The new design also aims to capitalize on the traditional So-Cal experience by putting attendees “one step away from sunshine,” says Ovrom. But that doesn’t only mean loads of windows. It means understanding and arranging programmatic spaces with direct adjacency to daylight, says Lockwood. The new 97,000-sq.-ft. ballroom—the largest in California—will sit atop the facility and have panoramic views of downtown. “When you’re in this ballroom, you’re going to know you’re in L.A.,” exclaims Ovrom.
“It’s no longer only about square footage and meeting spaces. It’s about how those spaces are arranged and what kind of experience they give you. People want the space to be theirs, about them and tailored to their group.”
An outdoor space adjacent to the ballroom will have a covered roof with rigging capabilities and be open on each end, meaning it can be used rain or shine.
Other major changes to LACC include expanding the West Hall to approximately 355,000 square feet and adding a 1,000-room connected hotel. Though the groundbreaking on the LACC project is slated for early 2016, much is being done to bulk up hotel inventory in the surrounding area already.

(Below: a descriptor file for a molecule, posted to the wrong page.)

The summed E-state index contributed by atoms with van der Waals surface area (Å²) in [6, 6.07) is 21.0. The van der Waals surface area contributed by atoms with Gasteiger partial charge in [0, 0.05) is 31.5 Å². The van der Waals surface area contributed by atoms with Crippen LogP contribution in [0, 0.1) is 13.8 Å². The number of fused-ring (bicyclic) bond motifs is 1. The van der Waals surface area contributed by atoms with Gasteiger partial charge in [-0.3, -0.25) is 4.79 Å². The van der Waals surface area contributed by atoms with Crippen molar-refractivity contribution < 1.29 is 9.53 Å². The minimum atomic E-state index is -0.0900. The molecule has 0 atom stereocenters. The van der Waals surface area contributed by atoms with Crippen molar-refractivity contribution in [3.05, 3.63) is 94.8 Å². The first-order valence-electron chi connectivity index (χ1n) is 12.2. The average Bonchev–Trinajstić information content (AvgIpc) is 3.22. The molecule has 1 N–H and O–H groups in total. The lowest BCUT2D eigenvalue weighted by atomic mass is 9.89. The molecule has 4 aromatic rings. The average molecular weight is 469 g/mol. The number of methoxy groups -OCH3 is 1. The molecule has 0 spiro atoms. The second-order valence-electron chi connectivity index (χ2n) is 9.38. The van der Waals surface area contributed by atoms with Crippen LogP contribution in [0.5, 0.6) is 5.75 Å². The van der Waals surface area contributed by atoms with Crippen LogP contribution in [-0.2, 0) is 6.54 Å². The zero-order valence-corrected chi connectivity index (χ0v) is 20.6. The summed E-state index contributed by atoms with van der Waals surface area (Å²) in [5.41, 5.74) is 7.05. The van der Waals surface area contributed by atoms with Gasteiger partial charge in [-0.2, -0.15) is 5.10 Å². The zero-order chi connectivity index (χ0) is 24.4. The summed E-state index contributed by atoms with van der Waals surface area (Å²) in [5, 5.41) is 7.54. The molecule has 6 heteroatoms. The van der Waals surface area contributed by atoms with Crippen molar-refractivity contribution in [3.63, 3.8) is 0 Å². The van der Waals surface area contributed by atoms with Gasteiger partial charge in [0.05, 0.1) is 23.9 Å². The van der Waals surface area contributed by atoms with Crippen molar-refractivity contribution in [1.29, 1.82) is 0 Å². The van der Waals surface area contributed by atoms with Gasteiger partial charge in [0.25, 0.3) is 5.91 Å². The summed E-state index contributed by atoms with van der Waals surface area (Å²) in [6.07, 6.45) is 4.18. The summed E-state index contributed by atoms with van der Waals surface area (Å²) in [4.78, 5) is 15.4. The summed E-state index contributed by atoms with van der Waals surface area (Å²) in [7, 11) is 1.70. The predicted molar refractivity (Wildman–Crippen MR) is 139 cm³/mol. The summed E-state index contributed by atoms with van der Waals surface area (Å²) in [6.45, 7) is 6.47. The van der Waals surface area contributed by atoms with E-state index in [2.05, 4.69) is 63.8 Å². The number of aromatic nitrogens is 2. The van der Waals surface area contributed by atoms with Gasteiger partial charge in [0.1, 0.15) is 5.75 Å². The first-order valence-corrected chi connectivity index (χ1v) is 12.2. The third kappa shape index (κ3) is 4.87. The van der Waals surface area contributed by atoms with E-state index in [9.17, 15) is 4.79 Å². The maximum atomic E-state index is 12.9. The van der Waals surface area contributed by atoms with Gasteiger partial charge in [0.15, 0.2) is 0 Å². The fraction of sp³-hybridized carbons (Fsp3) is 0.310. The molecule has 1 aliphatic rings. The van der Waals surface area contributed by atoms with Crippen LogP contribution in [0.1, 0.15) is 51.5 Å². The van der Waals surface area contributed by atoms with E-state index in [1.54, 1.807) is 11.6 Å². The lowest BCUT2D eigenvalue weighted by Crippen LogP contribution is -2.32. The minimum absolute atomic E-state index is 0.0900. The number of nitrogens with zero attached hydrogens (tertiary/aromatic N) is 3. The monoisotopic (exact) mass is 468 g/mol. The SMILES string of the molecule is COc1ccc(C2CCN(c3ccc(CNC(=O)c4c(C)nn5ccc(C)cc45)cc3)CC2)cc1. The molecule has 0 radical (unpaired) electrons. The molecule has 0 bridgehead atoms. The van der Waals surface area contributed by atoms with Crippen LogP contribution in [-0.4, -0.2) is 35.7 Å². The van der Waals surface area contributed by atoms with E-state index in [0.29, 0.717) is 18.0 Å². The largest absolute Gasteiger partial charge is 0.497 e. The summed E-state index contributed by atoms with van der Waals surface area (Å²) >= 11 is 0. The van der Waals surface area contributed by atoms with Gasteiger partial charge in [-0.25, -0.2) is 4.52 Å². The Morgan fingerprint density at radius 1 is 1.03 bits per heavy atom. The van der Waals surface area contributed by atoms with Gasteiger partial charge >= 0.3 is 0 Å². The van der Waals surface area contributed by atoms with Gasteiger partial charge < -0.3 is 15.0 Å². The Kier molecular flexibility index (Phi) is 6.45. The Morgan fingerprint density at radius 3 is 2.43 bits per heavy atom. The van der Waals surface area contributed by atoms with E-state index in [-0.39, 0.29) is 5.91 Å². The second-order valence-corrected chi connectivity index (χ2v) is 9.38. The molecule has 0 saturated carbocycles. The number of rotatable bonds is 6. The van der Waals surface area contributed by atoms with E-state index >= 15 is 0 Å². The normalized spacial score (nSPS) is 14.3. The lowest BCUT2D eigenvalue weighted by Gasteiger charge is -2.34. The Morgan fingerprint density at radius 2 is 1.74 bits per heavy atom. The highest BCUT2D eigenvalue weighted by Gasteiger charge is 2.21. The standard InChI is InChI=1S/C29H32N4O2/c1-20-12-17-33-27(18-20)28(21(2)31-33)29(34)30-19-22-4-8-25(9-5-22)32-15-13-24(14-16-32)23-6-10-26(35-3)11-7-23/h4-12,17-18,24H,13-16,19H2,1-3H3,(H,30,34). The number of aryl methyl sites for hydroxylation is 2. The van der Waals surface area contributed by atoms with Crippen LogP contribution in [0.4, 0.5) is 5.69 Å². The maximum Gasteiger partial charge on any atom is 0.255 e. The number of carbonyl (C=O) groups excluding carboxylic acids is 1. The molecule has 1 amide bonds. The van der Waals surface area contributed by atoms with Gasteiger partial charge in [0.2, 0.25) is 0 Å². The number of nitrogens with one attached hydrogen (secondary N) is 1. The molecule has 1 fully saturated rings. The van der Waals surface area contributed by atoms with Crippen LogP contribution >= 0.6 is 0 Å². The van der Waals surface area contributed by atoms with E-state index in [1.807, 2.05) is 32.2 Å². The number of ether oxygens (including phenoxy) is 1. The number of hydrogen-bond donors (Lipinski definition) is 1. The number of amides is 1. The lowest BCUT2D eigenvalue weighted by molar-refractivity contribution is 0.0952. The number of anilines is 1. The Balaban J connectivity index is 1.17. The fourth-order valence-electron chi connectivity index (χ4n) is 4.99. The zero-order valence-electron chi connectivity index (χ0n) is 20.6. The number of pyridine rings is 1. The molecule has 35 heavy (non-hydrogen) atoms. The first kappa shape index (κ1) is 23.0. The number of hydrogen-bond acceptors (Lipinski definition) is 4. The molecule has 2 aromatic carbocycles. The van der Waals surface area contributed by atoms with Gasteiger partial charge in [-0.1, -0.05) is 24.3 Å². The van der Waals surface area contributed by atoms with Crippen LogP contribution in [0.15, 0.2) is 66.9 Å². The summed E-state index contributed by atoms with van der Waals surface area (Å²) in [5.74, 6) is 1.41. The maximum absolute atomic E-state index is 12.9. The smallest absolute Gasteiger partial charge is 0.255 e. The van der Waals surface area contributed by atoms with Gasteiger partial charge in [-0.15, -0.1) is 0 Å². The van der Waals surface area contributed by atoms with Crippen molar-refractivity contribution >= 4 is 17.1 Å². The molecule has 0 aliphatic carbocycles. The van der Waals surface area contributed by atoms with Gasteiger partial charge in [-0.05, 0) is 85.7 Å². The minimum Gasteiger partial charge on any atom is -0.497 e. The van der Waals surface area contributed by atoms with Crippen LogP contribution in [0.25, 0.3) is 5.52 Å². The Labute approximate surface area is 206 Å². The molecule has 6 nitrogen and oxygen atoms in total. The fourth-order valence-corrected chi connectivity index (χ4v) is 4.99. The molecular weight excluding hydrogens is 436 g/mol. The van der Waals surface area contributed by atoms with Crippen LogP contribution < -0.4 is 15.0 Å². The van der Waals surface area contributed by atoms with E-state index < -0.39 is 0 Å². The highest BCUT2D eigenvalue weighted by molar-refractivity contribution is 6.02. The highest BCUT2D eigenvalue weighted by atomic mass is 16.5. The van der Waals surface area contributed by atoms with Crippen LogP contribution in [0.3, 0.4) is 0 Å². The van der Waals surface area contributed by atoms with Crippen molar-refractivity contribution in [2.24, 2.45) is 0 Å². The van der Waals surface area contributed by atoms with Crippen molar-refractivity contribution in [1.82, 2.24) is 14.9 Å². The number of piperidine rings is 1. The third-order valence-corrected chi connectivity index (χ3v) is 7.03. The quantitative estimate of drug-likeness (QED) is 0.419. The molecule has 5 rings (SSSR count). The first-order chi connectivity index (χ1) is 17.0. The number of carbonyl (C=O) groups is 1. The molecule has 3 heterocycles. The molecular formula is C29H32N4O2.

“We’ve set a goal of building 4,000 more rooms by 2020,” says Ovrom, adding about 1,700 rooms are currently under construction, including a 900-room InterContinental property and a 350-room W Hotel.
Ironically, the two decades the convention center sat without upgrades may pay off now with the $470 million budget.
“The silver lining in not having done anything with the convention center in 20 years is we have relatively low debt,” says Ovrom, noting the West Hall is paid off,
and the South Hall will be paid off in six years. LACC is also partially funded by a 14 percent transient occupancy tax set by the city. Ovrom adds the plan won’t require raising existing taxes or levying new ones.